By Andrew Picone

The Wet Tropics abound with primitive flowering plants, a defining characteristic of the region’s world heritage values. These flowering plants began their evolutionary journey in the late Jurassic, approximately 150 million years ago, and are likely to have had their origins in Australian Gondwana when our climate was warmer and wetter.

Recent research suggests we have underestimated the significance of Australia in giving rise to the world’s earliest flowering plants. The Wet Tropics, Costa Rica and New Caledonia are the top three centres of diversity for some of the earliest families of flowering plants.

Despite today’s infestation of flowering plants the Wet Tropics are home to another remarkable group of trees that stretch back to the late Triassic, about 200 million years ago.

The oldest family of trees still living today is the Araucariaceae. Named after the Indigenous Araucanos peoples of the Patagonian Andes who fought fierce battles with Spanish and later Chilean colonisers, Araucaria forests are today restricted to South America, New Guinea, Australia and New Caledonia.

With six species across three genera, Australia is a centre of diversity for this most primitive family of trees, shared only with New Caledonia, which has 19 species across two genera.

While the famous Wollemi Pine is restricted to backcountry gorges a few hours from Sydney, the remaining five Australian members of the Araucariaceae occur in the Wet Tropics. This includes the celebrated Bull Kauris of Lake Barrine, the Purple Kauris of higher elevation, particularly along the walk to Kahlpahlim Rock, and the regular Kauri seen throughout the Wet Tropics. These are all of the genus Agathis and were highly prized for their timber and as such heavily exploited.

The Hoop Pine, an Araucaria that occurs from Northern New South Wales to the highlands of New Guinea, is found throughout the Wet Tropics and along the east coast of Cape York Peninsula.

The remaining Australian Araucaria is the Bunya Pine; an unsung hero of resilience and survival without change for nearly 200 million years. The Bunya Pine, Araucaria bidwillii, is of enormous cultural, ecological and evolutionary significance. Fossils with affinities to Bunya have been found in South America and Europe. The species is as much a relictual dinosaur tree as the Wollemi Pine.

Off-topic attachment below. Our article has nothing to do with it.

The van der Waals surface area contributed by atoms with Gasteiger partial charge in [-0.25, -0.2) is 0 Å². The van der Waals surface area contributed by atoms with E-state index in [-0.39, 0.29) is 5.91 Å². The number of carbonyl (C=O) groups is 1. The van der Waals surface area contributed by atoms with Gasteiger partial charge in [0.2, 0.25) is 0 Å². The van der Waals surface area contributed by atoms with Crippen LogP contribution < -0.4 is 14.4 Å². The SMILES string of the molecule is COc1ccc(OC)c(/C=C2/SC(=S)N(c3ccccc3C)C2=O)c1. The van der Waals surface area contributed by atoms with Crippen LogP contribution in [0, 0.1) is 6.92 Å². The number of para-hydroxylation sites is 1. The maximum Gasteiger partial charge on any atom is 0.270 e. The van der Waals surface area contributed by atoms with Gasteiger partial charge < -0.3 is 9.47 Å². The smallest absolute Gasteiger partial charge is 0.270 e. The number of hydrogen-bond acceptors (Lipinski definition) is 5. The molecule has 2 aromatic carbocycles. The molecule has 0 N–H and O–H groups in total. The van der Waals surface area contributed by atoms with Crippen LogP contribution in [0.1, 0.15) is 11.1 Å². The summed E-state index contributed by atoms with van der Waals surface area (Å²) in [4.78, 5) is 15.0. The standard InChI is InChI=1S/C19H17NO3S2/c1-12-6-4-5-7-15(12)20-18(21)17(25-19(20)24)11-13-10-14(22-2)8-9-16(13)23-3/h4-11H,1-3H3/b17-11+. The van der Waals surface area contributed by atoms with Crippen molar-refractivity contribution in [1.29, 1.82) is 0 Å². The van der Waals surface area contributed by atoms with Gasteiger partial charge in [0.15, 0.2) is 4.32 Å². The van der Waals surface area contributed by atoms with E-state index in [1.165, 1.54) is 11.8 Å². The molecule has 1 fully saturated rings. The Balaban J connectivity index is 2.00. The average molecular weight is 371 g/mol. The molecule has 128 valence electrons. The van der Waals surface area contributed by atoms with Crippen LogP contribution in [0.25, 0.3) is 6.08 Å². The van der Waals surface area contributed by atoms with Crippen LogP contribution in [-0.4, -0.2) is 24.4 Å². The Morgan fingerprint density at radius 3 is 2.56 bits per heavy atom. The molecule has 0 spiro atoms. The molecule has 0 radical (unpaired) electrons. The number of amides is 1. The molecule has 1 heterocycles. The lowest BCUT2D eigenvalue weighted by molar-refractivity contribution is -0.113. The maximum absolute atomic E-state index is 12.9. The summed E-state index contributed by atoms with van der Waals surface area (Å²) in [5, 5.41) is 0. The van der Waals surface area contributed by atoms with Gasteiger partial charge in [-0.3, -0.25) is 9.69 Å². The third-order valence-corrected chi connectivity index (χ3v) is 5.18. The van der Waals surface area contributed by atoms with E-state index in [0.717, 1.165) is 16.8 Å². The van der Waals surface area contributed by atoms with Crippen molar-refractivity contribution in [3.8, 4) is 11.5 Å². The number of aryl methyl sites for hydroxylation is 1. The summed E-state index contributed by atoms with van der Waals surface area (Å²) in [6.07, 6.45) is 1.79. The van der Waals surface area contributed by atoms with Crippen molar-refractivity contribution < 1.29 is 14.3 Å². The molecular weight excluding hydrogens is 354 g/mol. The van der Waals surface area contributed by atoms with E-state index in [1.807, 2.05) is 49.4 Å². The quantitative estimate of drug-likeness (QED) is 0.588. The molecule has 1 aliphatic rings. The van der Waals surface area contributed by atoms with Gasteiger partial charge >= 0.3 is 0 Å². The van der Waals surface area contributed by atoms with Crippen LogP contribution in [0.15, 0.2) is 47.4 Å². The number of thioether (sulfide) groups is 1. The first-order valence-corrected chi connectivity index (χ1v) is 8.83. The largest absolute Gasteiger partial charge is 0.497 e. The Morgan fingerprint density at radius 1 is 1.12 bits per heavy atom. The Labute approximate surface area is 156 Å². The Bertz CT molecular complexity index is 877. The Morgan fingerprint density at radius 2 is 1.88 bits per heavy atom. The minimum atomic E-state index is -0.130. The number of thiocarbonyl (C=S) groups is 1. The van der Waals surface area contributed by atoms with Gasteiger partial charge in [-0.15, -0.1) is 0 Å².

While most people who are familiar with this tree know it from the Bunya Mountains in South East Queensland, there are two populations in the Wet Tropics. A small population occurs at Cannabullen Falls in Tully Falls National Park and a larger population occurs associated with the western fall of the Carbine Tableland near Mount Lewis.

The Bunya Pine can reach a height of 50 meters but is more commonly seen around 30-40 meters. It’s peculiar crown of branches radiate out from a single trunk with clusters of tough foliage at the ends. It is often emergent above rainforest canopy, a characteristic of Araucarias throughout their range, but also occurs in the open eucalypt forest, particularly around Mount Lewis.

The North Queensland populations of Bunya Pine are almost certainly remnants of a once much greater Araucarian forest that has waxed and waned over successive ice ages for millennia. Fossil pollen records from Atherton Tableland suggest the last great Araucarian forest in the region occurred about 80,000 – 45,000 years ago.

Today, the Wet Tropics’ Bunyas occur primarily on the edges of rainforest where they compete with those pesky flowering plants from both rainforest and open eucalypt forest, a subject that has been a focus of ongoing research for me.

While I should have been collecting field data for a research project, I would often lie on a rock and look up at the canopy and ponder the fact that three distinct phases of plant evolution were above me; the coniferous Bunyas, early flowering plants from the rainforest, and the more recently evolved eucalypt diversity.